Why is the Sutton Hoo Ship fixed with rivets?

Some of the earliest boats known were made from hollowed out logs. As technologies developed these hollowed out logs were extended by adding planks, or strakes, sewn to the upper edges of the log to give more freeboard (the height of the side of the boat which sticks up above the water).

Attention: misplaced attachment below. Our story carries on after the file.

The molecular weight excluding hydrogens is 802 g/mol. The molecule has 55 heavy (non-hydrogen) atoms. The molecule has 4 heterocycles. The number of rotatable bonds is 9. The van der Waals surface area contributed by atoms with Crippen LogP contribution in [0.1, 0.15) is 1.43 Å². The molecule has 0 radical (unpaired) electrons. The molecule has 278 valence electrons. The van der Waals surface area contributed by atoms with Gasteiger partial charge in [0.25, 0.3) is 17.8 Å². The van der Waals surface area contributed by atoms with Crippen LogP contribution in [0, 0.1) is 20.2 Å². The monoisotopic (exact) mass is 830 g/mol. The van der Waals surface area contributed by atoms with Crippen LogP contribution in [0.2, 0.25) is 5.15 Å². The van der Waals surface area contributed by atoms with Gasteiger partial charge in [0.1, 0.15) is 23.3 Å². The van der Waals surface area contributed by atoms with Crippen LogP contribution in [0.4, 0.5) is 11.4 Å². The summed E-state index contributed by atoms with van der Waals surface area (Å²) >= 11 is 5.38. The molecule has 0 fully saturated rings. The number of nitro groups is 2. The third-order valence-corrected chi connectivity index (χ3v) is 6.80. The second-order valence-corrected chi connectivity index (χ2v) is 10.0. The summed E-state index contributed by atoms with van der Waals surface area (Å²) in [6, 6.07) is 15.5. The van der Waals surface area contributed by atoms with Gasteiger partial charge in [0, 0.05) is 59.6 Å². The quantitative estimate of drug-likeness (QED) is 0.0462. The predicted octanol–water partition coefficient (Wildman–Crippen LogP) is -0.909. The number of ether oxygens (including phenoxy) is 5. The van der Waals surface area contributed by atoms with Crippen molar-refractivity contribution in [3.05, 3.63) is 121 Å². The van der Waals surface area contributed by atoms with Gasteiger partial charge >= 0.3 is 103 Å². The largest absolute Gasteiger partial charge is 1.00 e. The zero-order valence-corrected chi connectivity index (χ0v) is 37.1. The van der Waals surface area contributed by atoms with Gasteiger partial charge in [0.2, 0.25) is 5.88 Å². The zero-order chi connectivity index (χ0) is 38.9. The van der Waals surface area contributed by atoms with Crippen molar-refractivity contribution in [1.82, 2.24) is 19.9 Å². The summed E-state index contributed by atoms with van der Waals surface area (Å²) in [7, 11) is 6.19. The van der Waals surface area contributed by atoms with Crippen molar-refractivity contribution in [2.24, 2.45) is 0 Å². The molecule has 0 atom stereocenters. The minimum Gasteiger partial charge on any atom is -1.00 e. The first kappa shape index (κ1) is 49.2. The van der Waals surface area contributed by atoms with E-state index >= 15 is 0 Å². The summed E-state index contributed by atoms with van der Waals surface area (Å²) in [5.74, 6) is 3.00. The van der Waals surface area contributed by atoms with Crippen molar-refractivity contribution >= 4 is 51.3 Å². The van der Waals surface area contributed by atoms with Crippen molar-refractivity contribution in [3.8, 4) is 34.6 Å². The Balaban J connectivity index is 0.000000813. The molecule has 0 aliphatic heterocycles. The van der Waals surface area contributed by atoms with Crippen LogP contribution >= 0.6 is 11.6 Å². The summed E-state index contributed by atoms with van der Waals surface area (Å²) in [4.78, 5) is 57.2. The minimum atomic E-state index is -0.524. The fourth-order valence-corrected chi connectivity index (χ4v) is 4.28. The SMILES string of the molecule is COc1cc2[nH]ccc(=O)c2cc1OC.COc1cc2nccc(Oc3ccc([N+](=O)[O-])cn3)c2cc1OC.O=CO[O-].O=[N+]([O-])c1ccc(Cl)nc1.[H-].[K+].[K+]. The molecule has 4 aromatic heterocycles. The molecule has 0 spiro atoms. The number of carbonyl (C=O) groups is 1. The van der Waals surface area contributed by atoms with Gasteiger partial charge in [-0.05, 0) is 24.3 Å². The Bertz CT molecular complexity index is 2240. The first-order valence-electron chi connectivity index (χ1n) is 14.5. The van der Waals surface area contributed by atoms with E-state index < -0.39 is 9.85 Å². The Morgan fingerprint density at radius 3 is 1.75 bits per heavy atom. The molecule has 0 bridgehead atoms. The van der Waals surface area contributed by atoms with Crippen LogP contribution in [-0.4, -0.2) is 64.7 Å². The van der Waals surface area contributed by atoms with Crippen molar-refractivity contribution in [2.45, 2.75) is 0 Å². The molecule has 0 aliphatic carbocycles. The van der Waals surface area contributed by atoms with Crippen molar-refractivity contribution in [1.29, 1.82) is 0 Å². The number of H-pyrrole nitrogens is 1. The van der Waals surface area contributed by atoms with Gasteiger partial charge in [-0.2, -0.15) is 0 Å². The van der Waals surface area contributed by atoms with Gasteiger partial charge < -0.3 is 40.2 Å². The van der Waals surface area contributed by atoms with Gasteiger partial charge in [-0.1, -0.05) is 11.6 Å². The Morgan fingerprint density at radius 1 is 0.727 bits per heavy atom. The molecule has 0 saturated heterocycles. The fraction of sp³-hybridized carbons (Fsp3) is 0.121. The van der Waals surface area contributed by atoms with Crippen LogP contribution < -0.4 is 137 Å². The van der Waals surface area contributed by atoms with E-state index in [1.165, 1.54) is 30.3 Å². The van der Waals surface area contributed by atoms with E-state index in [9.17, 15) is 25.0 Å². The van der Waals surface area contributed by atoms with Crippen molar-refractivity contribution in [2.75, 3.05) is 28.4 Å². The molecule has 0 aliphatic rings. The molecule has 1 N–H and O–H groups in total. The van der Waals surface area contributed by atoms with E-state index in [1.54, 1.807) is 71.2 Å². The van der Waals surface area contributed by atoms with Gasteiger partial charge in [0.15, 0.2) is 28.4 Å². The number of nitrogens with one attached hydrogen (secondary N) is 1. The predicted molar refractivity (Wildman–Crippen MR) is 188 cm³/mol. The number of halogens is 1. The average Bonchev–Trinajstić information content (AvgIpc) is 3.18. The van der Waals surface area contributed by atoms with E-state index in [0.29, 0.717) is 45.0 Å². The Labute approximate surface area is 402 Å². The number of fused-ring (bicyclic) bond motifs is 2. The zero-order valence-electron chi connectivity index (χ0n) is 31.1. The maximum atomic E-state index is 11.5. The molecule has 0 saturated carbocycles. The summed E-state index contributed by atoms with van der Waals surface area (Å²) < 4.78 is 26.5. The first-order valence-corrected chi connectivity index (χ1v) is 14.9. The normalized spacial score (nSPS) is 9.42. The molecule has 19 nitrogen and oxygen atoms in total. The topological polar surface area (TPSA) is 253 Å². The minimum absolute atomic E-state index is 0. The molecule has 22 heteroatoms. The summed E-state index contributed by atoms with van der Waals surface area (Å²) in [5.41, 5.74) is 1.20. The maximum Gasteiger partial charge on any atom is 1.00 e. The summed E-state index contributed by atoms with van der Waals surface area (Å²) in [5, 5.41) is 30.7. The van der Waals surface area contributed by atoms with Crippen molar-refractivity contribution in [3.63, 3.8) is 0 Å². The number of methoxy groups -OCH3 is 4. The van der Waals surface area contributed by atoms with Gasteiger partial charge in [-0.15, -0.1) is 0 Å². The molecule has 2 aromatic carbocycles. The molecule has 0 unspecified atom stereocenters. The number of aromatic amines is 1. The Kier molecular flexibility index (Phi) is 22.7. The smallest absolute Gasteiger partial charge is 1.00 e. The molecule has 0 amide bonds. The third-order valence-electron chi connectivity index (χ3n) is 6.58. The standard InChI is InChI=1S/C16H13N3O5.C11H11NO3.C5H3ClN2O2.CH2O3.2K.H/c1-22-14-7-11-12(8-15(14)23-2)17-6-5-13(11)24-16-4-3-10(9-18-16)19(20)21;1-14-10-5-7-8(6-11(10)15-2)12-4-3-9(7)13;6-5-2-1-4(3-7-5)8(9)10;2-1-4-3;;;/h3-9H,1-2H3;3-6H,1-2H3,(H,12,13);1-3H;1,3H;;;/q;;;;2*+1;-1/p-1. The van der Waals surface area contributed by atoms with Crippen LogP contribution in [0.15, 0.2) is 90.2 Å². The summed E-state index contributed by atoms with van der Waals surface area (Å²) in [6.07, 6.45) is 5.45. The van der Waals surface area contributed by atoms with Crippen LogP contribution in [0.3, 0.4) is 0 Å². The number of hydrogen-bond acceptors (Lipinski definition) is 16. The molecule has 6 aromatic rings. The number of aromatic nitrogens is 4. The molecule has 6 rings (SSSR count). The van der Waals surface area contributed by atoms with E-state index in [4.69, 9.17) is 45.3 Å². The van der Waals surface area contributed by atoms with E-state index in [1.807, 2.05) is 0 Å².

Eventually boats and then ships were made entirely of strakes of planking. To join these planks together a variety of methods were employed. Our Saxon shipwrights decided to overlap the plank edges and nail them together. This entailed the use of an iron nail and a diamond-shaped iron “rove” – simply a piece of iron with a hole punched through it. The nail was passed through both pieces of planking and the rove, most of the excess length was then cut off. The protruding section of nail was then hammered over the rove to secure the joint. To ensure the joint was watertight, a spun strand of fibre, in our case wool, was laid between the two layers of planking in a compound of pine tar. The distinctive “clink, clink, clink” of the nail being hammered over the rove gives us the name for this type of construction – Clinker!